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The Gallbladder Story Part II - "The Recovery"
Maybe this should not be entitled “the recovery” because I am still in the process of recovering. Ok, the recovering.
One of the greatest days that I have had recently was the afternoon of Sunday, May 4th. I was released from the hospital and I stepped out of the surgical ward and into God's world. The sun was shining, the wind was blowing, the sky was blue, and all of creation seemed to be celebrating with me. The hospital is a nice place to visit, but it is also such a wonderful place to leave.
Being at home was a whole new experience. The hospital was nice, but very sterile. At home, I have everything of interest at my fingertips. It feels so much better to be around your own stuff, sitting in your own chair, relaxing among familiar surroundings. At home, every one waits on you. Well, that lasted about 24 hours, then the head nurse announced to the kids that it was good for Dad to get up and walk, and they should stop helping me. I took a nap in the recliner.
Once at home, I was lavished with all kinds of wonderful food. Raegene's chicken soup, Kathy's chicken with rice, MaryAnn's chicken casserole, Glenda's salmon, Greg's ribs, Dave's pork chops, Dorothy's sorbet, a friendship meal, and every variety of Popsicle. I slept in the recliner.
On Monday, I returned to the doctor's office to have my drain removed. Kathy warned me that this was going to be painful. She encouraged me with the words, “take narcotics.” So I was a bit worried about this procedure. Our appointment was at 5:15. Getting in and out of the car is not very easy. Walking is very painful. Everything is painful. My belly is one big swollen painful heap.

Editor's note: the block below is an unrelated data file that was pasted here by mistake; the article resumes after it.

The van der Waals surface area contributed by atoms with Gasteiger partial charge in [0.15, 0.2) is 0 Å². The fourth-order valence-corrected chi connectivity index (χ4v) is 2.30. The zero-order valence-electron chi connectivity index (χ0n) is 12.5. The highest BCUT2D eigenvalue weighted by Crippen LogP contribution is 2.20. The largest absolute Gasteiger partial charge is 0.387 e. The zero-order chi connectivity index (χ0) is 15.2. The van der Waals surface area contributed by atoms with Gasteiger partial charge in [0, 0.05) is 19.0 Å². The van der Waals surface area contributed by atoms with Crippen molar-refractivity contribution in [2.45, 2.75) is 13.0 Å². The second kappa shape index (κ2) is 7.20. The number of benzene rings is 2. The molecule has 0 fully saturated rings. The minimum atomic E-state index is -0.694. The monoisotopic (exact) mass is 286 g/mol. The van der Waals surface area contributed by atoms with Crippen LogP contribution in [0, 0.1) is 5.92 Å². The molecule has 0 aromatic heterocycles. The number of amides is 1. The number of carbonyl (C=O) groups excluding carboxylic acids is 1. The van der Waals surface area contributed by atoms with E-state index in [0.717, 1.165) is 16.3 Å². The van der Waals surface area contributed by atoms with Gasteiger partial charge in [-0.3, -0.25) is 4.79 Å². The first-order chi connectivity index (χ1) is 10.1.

Finally we are called to the back. A very nice young lady named Kim is going to remove the drain. She is young, maybe 17, I think. She tells me that this is not going to be pleasant. Yes, I have heard that. She asks me to lie down on the table. She straps me down. She cuts the stitch that holds the drain in place and begins to pull.
Now the drain tube is a ¼ inch plastic tube that wanders around your insides collecting extra fluid. Kind of like a French drain at a construction site. When Kim begins to pull on this tube, I can feel my insides begin to move around. She explains that sometimes the tube has to pull around various parts……..no kidding. There is a snag. Maybe it is hung up on a lung. She puts her foot up against my ribcage and gives a yank. I give a yelp. The drain releases and she begins to wind it up. There is a hose hanger on the wall and she loops the tube around it. 10, 15 25 feet. This is a long hose and it sure felt more like a garden hose than a ¼ inch tube.
Over the next few days, I enjoyed Popsicles, TV, and sitting in the recliner. I took long naps and slept at night the best that I could. Each day I felt a little better, and it was a great joy to be able to take a shower. The worst part of the first week was the 29 staples holding my incision closed. They itched, they hurt, and they stung. It was hard to get comfortable at night. On Friday, they were coming out.